Friday, November 30, 2012


We chose to have a quiet family Thanksgiving this year just the 4 of us.  Maybe next year we will do the whole big thing with friends, but this year we felt the need to circle the wagons.  I made reservations at Restaurante Don Colon in the Coronel Hotel.  Don Colon is an Ecuadorian who lived in Naples, Florida for several years and he was serving a traditional U.S. Thanksgiving meal.  It was actually quite good except it could have been a bit warmer.  We had turkey with stuffing and gravy, garlic bread, sweet potato, carrots and green beans, and cranberry sauce that we suspect was actually mora(blackberry).  Dessert was apple pie that I didn't care for at all.  While eating, both the local paper, El Tiempo, and the local news station came in and took pictures and interviewed the guests and Don Colon.  It was pretty funny.  After dinner we walked to San Blas and got MORE dessert.  Ice cream!  Mixx has the best gourmet ice cream in town. It is really good. 

Restaurante Don Colon

Don Colon being interviewed.

I try not to leave my camera at home for reasons like this. 
This woman was in this capsule trying to catch the pieces of
paper that were flying around.  I have no idea why.

Wednesday, November 21, 2012

Beautiful Days and Musings

The weather had been just beautiful lately.  I haven't been caught in a torrential downpour in a week or so.  lol  We went for a walk on Sunday down by the Tomebamba.  I'm glad I brought my umbrella.  That sun is brutal.
Colegio Benigno Malo.  A gorgeous building, but it needs
some work.

The mountains are stunning on these clear
days, but the pictures don't do them justice.

We finally got our car!  Yeah!!!  It is in the shop right now getting all checked over and the suspension fixed.  We should have it back today or tomorrow.  On Friday we are going to Paute to see the farm of a yahoo group friend, Vladimir.  It will be nice to go exploring again. 

2003 Mitsubishi Montero 4X4
Since we have turned away from the creamery idea and have let our minds start to drift away from that frenzy I have become much more relaxed.  I am exercising every day in the morning and taking cat naps when I need it to keep my chronic fatigue at bay.  I can feel myself starting to slow down and enjoy where I am.  To live in the moment.  My jaw tenses up and hurts only once in awhile. (I suffered from horrible TMJ and bruxism due to job stress.)  The weather is just gorgeous and that is a balm to the soul.  My nails have never been this hard nor have grown this long.  I have already had to cut them twice and they are due for another cutting.  Must be all the Vitamin D.  I am feeling more comfortable in the city and the language is coming easier as long as the person is speaking slow enough. I am not feeling like a complete stranger, but more as if I belong here.  It is nice to finally feel at home.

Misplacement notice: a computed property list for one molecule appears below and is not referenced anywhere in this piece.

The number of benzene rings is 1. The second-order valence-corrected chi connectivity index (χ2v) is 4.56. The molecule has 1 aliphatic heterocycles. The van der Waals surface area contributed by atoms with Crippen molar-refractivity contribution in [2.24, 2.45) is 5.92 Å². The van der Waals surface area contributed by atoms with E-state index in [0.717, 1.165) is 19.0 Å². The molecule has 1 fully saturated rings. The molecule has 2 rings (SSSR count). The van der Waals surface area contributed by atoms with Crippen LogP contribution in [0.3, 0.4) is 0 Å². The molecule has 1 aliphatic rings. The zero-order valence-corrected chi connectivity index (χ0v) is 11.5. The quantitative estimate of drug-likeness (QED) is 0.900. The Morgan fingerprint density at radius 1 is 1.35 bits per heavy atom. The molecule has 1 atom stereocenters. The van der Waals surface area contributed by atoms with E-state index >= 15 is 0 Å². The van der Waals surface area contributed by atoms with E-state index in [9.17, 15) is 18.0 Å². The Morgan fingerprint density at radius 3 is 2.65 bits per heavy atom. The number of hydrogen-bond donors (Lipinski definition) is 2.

Thanksgiving is tomorrow and I have plenty to be thankful for.  Family and friends, all the time in the world to spend with my children, and the blessings of a new country.  We are going to have dinner at Don Colon restaurant just the four of us.  It will be nice to give thanks as a family, but we will also be thinking of our family back in the states and missing them. 

Sunday, November 18, 2012

Freedom is Comin Soon!

In the last two weeks we have done a lot of soul searching and reprioritzing, if that's a word.  We went with Marcelo to finally see that beautiful property in Tortorillas that we had seen from across the valley.  We started out around 10:30.  We went and looked at another property in Tarqui first.  The guy was asking $30,000 for 6 hectares.  It seems that when the price is too good to be true it is because the land is crap, and sure enough it went along the crown of a hill.  I'm sure the views up there would be stunning, but cutting a road up there and pumping water to the site would be a huge and costly project.  Another one bites the dust.  :(

The Tortorillas property had the same problem.  There is no servicable road.  We had to stop the car about 1/2 a mile away and hoof it in.  The views were spectacular and we were feeling pretty good about it.  We met and talked with the nephew of the owner.  Turns out that another uncle owns 2 hectares smack dab in the middle.  That didn't bother me so much since there were other places to build a house and out buildings.  Two or three actually.  It is really hard to tell where property ends and begins in the mountains, so we really wanted to see a plat map.  The little school down below in the valley was only a 10 min. walk away.